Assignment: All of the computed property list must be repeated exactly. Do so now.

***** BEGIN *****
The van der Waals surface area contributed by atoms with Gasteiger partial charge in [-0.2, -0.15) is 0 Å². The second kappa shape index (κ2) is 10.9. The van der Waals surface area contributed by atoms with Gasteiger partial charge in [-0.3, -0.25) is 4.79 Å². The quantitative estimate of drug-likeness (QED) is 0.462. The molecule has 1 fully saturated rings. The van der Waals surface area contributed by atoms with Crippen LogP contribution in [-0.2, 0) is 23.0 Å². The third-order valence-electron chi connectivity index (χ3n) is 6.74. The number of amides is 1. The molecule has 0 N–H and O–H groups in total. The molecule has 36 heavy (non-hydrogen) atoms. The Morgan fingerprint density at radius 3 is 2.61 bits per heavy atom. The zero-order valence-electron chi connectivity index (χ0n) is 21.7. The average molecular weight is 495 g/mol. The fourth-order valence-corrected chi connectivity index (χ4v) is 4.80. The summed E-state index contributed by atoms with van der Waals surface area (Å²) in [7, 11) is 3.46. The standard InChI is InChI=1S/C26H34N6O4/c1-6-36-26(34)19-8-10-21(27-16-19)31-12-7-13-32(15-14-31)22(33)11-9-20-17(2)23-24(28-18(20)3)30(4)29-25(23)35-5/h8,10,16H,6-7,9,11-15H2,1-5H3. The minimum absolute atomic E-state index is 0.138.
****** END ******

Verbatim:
The van der Waals surface area contributed by atoms with Gasteiger partial charge in [-0.2, -0.15) is 0 Å². The second kappa shape index (κ2) is 10.9. The van der Waals surface area contributed by atoms with Gasteiger partial charge in [-0.3, -0.25) is 4.79 Å². The quantitative estimate of drug-likeness (QED) is 0.462. The molecule has 1 fully saturated rings. The van der Waals surface area contributed by atoms with Crippen LogP contribution in [-0.2, 0) is 23.0 Å². The third-order valence-electron chi connectivity index (χ3n) is 6.74. The number of amides is 1. The molecule has 0 N–H and O–H groups in total. The molecule has 36 heavy (non-hydrogen) atoms. The Morgan fingerprint density at radius 3 is 2.61 bits per heavy atom. The zero-order valence-electron chi connectivity index (χ0n) is 21.7. The average molecular weight is 495 g/mol. The fourth-order valence-corrected chi connectivity index (χ4v) is 4.80. The summed E-state index contributed by atoms with van der Waals surface area (Å²) in [7, 11) is 3.46. The standard InChI is InChI=1S/C26H34N6O4/c1-6-36-26(34)19-8-10-21(27-16-19)31-12-7-13-32(15-14-31)22(33)11-9-20-17(2)23-24(28-18(20)3)30(4)29-25(23)35-5/h8,10,16H,6-7,9,11-15H2,1-5H3. The minimum absolute atomic E-state index is 0.138.